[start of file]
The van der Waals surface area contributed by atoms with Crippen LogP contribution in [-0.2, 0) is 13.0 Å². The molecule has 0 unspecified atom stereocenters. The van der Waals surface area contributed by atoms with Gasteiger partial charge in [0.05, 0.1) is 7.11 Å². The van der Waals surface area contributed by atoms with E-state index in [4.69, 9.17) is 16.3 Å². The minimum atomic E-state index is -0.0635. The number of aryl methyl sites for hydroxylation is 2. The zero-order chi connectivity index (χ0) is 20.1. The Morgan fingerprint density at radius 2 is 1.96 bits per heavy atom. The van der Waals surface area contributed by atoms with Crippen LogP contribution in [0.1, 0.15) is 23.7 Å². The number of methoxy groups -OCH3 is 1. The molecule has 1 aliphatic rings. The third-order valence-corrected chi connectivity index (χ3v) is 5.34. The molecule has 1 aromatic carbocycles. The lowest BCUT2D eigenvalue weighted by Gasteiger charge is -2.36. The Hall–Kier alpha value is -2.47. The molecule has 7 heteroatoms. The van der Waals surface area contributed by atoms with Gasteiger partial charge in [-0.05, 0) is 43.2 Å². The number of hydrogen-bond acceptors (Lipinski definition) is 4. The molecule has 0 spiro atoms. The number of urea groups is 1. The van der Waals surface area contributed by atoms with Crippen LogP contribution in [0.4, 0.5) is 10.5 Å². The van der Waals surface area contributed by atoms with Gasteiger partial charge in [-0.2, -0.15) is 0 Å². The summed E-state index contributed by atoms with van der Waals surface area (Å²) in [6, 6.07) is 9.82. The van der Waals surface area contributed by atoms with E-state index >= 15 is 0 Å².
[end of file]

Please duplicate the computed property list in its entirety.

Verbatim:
The van der Waals surface area contributed by atoms with Crippen LogP contribution in [-0.2, 0) is 13.0 Å². The molecule has 0 unspecified atom stereocenters. The van der Waals surface area contributed by atoms with Gasteiger partial charge in [0.05, 0.1) is 7.11 Å². The van der Waals surface area contributed by atoms with E-state index in [4.69, 9.17) is 16.3 Å². The minimum atomic E-state index is -0.0635. The number of aryl methyl sites for hydroxylation is 2. The zero-order chi connectivity index (χ0) is 20.1. The Morgan fingerprint density at radius 2 is 1.96 bits per heavy atom. The van der Waals surface area contributed by atoms with Crippen LogP contribution in [0.1, 0.15) is 23.7 Å². The number of methoxy groups -OCH3 is 1. The molecule has 1 aliphatic rings. The third-order valence-corrected chi connectivity index (χ3v) is 5.34. The molecule has 1 aromatic carbocycles. The lowest BCUT2D eigenvalue weighted by Gasteiger charge is -2.36. The Hall–Kier alpha value is -2.47. The molecule has 7 heteroatoms. The van der Waals surface area contributed by atoms with Gasteiger partial charge in [-0.05, 0) is 43.2 Å². The number of hydrogen-bond acceptors (Lipinski definition) is 4. The molecule has 0 spiro atoms. The number of urea groups is 1. The van der Waals surface area contributed by atoms with Crippen LogP contribution in [0.4, 0.5) is 10.5 Å². The van der Waals surface area contributed by atoms with Gasteiger partial charge in [-0.2, -0.15) is 0 Å². The summed E-state index contributed by atoms with van der Waals surface area (Å²) in [6, 6.07) is 9.82. The van der Waals surface area contributed by atoms with E-state index >= 15 is 0 Å².